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Building a better Rivers State

Interview - August 23, 2012
Gilbert Sassine, the managing director of Lubrik Construction company describes how his business can help build infrastructure and prospects in Rivers State.

Goldman Sachs has identified Nigeria as one of the 11 economies that will have the most impact on world economics in the 21st century. However, the reality is that the international community still misconceives Nigeria. What is the most important thing for the international community to understand about Nigeria in terms of where you are now and what is changing?

There are two aspects to Nigeria: the business aspect and the cultural aspect. To succeed in the business aspect you need to understand the cultural aspect; how Nigerians think, how they work, their strengths and their weaknesses. With this in consideration, it is easier to understand the whole picture and things can function properly. Given that both aspects are important in running a business here, it will be difficult for any company to run its business in Nigeria from an office in London or anywhere else in the world. The stories you will hear about Nigeria will cause you to panic even though the stories may not actually be accurate with what is actually happening. It is therefore important to be on the ground, in Nigeria to see how things function. 

One major problem in Nigeria is that several companies do not deliver standard services because they lack the competence to execute the work. Sometimes, projects are assigned to people without expertise or experience. This results in finished projects that are not standard and create a long term problem.

Such knowledge is important when doing business in Nigeria. If you find good people to do business with, opportunities will open up. The Nigerian population is above 160 million, so there is a huge market to serve. Nigeria has some states that are larger than some countries in the world and they have their own economies and needs. You can apply any business on that scale in order to attract industries, and traders.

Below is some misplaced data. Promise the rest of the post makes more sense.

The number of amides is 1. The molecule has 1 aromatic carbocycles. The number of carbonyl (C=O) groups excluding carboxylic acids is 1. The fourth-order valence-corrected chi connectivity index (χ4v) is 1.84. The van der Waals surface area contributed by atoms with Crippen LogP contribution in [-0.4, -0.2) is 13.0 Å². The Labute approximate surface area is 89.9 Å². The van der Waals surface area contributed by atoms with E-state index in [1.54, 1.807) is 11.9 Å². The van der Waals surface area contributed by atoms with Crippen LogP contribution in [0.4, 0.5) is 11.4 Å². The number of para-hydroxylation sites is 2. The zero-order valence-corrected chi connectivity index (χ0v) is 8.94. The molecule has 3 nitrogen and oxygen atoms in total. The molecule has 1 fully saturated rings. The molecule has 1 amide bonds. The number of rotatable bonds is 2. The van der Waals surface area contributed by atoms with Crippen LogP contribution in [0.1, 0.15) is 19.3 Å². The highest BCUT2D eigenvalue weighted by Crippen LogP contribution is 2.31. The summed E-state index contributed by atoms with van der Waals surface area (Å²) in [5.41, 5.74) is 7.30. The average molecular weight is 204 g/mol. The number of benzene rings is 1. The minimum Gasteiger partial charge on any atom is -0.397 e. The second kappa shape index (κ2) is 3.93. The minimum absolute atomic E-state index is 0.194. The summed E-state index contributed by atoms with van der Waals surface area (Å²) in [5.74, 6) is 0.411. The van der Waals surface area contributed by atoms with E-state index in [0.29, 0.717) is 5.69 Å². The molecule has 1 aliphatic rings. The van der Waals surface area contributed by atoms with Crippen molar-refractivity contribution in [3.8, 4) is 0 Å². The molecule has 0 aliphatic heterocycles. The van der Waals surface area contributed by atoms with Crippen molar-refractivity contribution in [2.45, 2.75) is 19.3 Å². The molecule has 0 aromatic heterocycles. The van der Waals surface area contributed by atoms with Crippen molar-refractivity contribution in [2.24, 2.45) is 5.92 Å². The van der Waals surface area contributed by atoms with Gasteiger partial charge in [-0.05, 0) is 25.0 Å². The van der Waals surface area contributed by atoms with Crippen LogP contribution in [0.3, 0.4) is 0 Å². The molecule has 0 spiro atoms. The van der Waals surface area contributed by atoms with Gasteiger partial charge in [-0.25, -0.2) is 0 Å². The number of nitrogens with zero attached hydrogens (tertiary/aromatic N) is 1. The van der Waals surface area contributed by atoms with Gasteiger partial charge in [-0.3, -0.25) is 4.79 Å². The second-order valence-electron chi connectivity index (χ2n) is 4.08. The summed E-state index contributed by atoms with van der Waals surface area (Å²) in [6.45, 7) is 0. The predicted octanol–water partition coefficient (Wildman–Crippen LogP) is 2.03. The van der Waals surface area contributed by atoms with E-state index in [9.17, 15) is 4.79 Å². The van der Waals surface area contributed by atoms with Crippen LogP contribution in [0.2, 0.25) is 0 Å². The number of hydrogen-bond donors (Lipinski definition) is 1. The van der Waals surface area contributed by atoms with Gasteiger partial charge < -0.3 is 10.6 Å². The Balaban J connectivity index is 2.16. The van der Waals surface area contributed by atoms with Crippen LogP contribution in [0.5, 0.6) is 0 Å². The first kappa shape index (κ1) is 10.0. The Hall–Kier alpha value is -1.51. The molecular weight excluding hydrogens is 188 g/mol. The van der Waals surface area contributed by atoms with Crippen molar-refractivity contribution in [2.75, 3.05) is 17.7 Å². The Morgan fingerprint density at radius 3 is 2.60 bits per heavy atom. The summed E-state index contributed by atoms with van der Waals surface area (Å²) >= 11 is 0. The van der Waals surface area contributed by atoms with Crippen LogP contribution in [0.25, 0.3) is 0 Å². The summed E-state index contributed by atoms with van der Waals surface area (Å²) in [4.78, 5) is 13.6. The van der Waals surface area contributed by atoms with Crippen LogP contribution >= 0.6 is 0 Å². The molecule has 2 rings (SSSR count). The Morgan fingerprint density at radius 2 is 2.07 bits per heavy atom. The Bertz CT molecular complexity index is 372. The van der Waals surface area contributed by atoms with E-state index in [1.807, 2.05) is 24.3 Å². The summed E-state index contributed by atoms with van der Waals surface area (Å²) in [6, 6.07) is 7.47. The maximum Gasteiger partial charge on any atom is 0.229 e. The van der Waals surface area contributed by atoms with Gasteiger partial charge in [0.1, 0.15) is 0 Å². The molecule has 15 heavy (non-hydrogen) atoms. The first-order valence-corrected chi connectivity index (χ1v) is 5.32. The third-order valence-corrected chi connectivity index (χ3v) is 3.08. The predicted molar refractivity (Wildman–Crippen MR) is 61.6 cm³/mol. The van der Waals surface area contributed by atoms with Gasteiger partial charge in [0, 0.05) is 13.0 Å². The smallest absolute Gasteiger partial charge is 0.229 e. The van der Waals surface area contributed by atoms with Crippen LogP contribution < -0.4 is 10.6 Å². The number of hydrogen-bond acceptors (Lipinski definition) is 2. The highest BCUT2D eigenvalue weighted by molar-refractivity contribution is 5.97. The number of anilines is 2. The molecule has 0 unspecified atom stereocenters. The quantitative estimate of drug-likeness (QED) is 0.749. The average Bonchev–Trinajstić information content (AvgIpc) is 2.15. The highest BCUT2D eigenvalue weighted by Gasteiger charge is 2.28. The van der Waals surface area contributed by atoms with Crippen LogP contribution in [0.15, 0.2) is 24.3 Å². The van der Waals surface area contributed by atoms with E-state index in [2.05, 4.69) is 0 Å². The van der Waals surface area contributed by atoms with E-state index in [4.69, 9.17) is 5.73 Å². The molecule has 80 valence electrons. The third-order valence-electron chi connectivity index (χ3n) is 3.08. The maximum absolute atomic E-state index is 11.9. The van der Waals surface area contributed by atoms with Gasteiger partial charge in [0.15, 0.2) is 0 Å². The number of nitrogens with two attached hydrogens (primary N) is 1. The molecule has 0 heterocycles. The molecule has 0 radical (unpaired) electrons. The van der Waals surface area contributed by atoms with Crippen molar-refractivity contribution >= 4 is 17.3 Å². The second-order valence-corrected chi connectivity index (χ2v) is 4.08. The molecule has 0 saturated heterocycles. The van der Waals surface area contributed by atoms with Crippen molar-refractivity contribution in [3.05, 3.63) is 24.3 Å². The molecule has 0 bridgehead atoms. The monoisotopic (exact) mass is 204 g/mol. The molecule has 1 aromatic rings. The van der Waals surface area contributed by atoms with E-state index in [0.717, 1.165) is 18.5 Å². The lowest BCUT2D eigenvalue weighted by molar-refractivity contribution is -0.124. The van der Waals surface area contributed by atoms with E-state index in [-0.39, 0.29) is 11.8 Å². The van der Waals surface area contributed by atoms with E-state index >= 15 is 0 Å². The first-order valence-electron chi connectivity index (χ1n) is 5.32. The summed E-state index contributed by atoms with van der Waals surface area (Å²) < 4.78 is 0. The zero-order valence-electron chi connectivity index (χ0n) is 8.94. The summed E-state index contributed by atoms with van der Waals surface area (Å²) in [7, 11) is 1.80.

With a bit more organisation, there is no reason why Nigeria will not be the next booming economy. Well, actually we are already booming, but we can always do more to attract investors that previously would not have thought of investing in our economy.

The thing about Nigeria is that people perceive us differently. There are investment opportunities that most people do not know about. I have a relative that works as a fund manager on Wall Street. Eight years ago, he invested in Nigerian stocks through various consumer companies, and over the years, these are the few stocks that have made a lot of money. Even now, if you follow the Nigerian Stock Market, you will see that everything is going down except the consumer market. There is a huge market for certain industries and all of their products are being consumed. With an improved image, we could have a much broader reach for investment opportunities in Nigeria.

In regards to the construction sector, the Nigerian government has undertaken infrastructure development as a priority, investing heavily in road construction and bridges. Could you assess the general state of infrastructure development in Rivers State?

With regards to infrastructure, Rivers State is spending more money than the Federal Ministry of Works. The Ministry of Work’s budget for 2012 is 80 billion naira and Rivers State’s budget is about 94 billion naira.

What the House of Assembly approves for the Ministry of Works is normally much less than what they put in the actual budget. However, in River State, the construction budget always has additional costs. It is never less than what is forecasted.

In my personal opinion, the key to infrastructure development in Rivers State is the government. His Excellency believes that infrastructure is the key to any other development and he has structured his plan around construction projects. This is the reason why there are road constructions everywhere in Port Harcourt. There is no area in the main city of Port Harcourt that is not undergoing road works.